Harwin backs environmentally-focused endurance race: "the world's toughest rowing race"

12 April 2022

Harwin sponsors GB Row Challenge
Harwin sponsors GB Row Challenge

Gruelling round-Britain GB Row Challenge tests levels of physical stamina, as well as measuring levels of sea pollution. Team sponsor, Harwin is also an engineering technology partner.

Interconnect manufacturer, Harwin is proud to announce its support for the 2022 GB Row Challenge. Not only is Harwin contributing to the race as a team sponsor, but they're also working as a technology partner, applying their engineering expertise to provide reliable design solutions for the bespoke sampling equipment onboard the ocean racing boats. First held in 2005, the race has set a number of world records and is billed as 'the world's toughest rowing race' and the ultimate rowing challenge. The competition around Great Britain is a continuous circumnavigation of mainland Britain. Starting at London's Tower Bridge on 12th June, the teams will embark on a gruelling 2000 mile-long route.

The competing crews, including ex-service personnel, scientists and elite athletes, will row non-stop without support. All are attempting to break the current record of finishing in just 26 days and 9 hours. They will have to cope with the most severe sea conditions, unforgiving weather, and huge physical and mental challenges; while navigating their way around British coastal waters, the participating teams will also conduct several important scientific research tasks. These will include:

•    Measuring the biodiversity of marine life to see what impact pollutants are having

•    Taking samples of seawater to determine the amounts of micro-plastics present  

•    Monitoring noise pollution levels

•    Regularly recording seawater temperature to track the effects of climate change over time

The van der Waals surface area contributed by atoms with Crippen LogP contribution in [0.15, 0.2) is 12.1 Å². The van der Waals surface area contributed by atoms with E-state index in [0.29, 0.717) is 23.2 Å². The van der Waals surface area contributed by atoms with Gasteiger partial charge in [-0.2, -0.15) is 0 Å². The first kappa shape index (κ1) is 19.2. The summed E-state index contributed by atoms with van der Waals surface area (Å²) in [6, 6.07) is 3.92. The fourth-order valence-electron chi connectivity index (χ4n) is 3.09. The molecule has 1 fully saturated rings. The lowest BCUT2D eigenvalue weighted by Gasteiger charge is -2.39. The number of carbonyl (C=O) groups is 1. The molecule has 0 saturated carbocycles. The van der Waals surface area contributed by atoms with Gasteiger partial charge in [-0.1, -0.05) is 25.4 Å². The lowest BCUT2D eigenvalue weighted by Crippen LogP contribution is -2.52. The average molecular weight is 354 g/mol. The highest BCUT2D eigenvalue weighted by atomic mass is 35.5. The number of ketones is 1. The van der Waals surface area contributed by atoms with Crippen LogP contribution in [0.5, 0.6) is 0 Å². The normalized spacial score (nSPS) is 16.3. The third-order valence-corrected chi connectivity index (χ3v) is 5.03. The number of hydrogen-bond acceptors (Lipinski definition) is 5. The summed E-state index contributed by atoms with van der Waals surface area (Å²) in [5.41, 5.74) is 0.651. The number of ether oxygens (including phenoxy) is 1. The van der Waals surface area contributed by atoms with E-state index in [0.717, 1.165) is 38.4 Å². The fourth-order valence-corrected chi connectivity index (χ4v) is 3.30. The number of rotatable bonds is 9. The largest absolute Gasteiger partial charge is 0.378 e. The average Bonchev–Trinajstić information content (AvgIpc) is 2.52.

•    Locating hotspots where environmental damage is particularly bad

Instrumentation in the boats developed in partnership with Harwin will extract water samples during the race. Scientists from the University of Portsmouth will then review these samples.

The University of Portsmouth's Dr. Fay Couceiro, who is also involved in the ecological aspect of the GB Row Challenge, explains: "This race will allow us to get a baseline for our oceans at the moment. Once we have that baseline, this annual circumnavigation will allow us to know if our seas are getting better or worse and in which areas. Monitoring microplastics, underwater noise pollution and eDNA (environmental DNA is nuclear or mitochondrial DNA that is released from organisms, plants or animals, into the water) on this scale have never been done before in British waters, so we don't yet know the trends or extent of our impact as humans on the oceans.

"For example, there is currently no complete map for the UK concentrations of microplastics in the coastal waters. The closest map comes from Cefas (the Centre for Environment, Fisheries and Aquaculture Science, an executive agency of DEFRA, the UK government Department for Environment, Food & Rural Affairs), but there are still areas where no data has been collected. How concentrations change over time is also yet to be explored. Data collected during the annual GB Row Challenge will significantly improve our understanding of the changing numbers of microplastics in our waters."

Andrew McQuilken, Chief Revenue Officer at Harwin states: "Harwin is passionate about creating technology capable of withstanding the most challenging environments. There are obvious synergies between what we do and what this year's GB Row teams are looking to achieve as they prepare to take on the elements in this unique challenge. We are excited to be playing a part in it and wish all the participants the best of luck."

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